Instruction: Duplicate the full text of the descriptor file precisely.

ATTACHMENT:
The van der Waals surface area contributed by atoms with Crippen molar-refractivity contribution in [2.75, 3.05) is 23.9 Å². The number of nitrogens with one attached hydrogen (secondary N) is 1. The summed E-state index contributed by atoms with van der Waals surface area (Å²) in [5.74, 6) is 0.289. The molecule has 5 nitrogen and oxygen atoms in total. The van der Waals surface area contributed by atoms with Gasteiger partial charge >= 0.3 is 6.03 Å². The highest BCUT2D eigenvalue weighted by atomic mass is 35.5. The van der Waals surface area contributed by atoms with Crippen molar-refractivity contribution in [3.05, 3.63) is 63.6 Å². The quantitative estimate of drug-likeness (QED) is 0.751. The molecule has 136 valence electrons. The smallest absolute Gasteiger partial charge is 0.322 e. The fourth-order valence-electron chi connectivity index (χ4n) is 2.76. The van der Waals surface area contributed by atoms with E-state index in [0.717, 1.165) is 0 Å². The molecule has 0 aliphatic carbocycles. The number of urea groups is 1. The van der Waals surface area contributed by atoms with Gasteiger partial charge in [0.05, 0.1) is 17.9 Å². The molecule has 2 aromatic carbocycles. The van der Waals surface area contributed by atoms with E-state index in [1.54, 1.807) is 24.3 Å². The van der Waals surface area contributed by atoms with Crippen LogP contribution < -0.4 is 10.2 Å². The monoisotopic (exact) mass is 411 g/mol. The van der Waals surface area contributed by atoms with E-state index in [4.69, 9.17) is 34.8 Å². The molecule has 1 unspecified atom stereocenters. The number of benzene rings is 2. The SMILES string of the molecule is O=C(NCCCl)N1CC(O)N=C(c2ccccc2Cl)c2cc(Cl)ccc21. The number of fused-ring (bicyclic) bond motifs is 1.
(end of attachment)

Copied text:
The van der Waals surface area contributed by atoms with Crippen molar-refractivity contribution in [2.75, 3.05) is 23.9 Å². The number of nitrogens with one attached hydrogen (secondary N) is 1. The summed E-state index contributed by atoms with van der Waals surface area (Å²) in [5.74, 6) is 0.289. The molecule has 5 nitrogen and oxygen atoms in total. The van der Waals surface area contributed by atoms with Gasteiger partial charge >= 0.3 is 6.03 Å². The highest BCUT2D eigenvalue weighted by atomic mass is 35.5. The van der Waals surface area contributed by atoms with Crippen molar-refractivity contribution in [3.05, 3.63) is 63.6 Å². The quantitative estimate of drug-likeness (QED) is 0.751. The molecule has 136 valence electrons. The smallest absolute Gasteiger partial charge is 0.322 e. The fourth-order valence-electron chi connectivity index (χ4n) is 2.76. The van der Waals surface area contributed by atoms with E-state index in [0.717, 1.165) is 0 Å². The molecule has 0 aliphatic carbocycles. The number of urea groups is 1. The van der Waals surface area contributed by atoms with Gasteiger partial charge in [0.05, 0.1) is 17.9 Å². The molecule has 2 aromatic carbocycles. The van der Waals surface area contributed by atoms with E-state index in [1.54, 1.807) is 24.3 Å². The van der Waals surface area contributed by atoms with Crippen LogP contribution < -0.4 is 10.2 Å². The monoisotopic (exact) mass is 411 g/mol. The van der Waals surface area contributed by atoms with E-state index in [4.69, 9.17) is 34.8 Å². The molecule has 1 unspecified atom stereocenters. The number of benzene rings is 2. The SMILES string of the molecule is O=C(NCCCl)N1CC(O)N=C(c2ccccc2Cl)c2cc(Cl)ccc21. The number of fused-ring (bicyclic) bond motifs is 1.